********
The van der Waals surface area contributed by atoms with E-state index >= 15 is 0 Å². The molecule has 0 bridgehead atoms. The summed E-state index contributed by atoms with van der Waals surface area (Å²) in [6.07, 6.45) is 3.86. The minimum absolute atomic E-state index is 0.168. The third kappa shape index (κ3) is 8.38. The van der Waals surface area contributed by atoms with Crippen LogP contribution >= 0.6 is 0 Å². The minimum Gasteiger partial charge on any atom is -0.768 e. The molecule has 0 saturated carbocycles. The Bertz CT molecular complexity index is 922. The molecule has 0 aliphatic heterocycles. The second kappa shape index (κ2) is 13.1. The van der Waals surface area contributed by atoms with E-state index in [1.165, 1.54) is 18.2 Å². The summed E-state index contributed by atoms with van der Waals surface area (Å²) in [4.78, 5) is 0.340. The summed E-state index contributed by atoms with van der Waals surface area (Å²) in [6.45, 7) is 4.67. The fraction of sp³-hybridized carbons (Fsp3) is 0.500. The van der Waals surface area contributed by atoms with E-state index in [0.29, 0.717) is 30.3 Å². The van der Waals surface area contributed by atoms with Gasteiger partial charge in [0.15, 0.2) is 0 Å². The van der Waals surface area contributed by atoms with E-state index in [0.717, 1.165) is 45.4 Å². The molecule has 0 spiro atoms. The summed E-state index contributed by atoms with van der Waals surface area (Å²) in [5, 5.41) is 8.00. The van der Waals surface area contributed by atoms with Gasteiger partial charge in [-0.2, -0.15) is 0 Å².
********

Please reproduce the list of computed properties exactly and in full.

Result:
The van der Waals surface area contributed by atoms with E-state index >= 15 is 0 Å². The molecule has 0 bridgehead atoms. The summed E-state index contributed by atoms with van der Waals surface area (Å²) in [6.07, 6.45) is 3.86. The minimum absolute atomic E-state index is 0.168. The third kappa shape index (κ3) is 8.38. The van der Waals surface area contributed by atoms with Crippen LogP contribution >= 0.6 is 0 Å². The minimum Gasteiger partial charge on any atom is -0.768 e. The molecule has 0 saturated carbocycles. The Bertz CT molecular complexity index is 922. The molecule has 0 aliphatic heterocycles. The second kappa shape index (κ2) is 13.1. The van der Waals surface area contributed by atoms with E-state index in [1.165, 1.54) is 18.2 Å². The summed E-state index contributed by atoms with van der Waals surface area (Å²) in [4.78, 5) is 0.340. The summed E-state index contributed by atoms with van der Waals surface area (Å²) in [6.45, 7) is 4.67. The fraction of sp³-hybridized carbons (Fsp3) is 0.500. The van der Waals surface area contributed by atoms with E-state index in [0.29, 0.717) is 30.3 Å². The van der Waals surface area contributed by atoms with Gasteiger partial charge in [0.15, 0.2) is 0 Å². The van der Waals surface area contributed by atoms with E-state index in [0.717, 1.165) is 45.4 Å². The molecule has 0 spiro atoms. The summed E-state index contributed by atoms with van der Waals surface area (Å²) in [5, 5.41) is 8.00. The van der Waals surface area contributed by atoms with Gasteiger partial charge in [-0.2, -0.15) is 0 Å².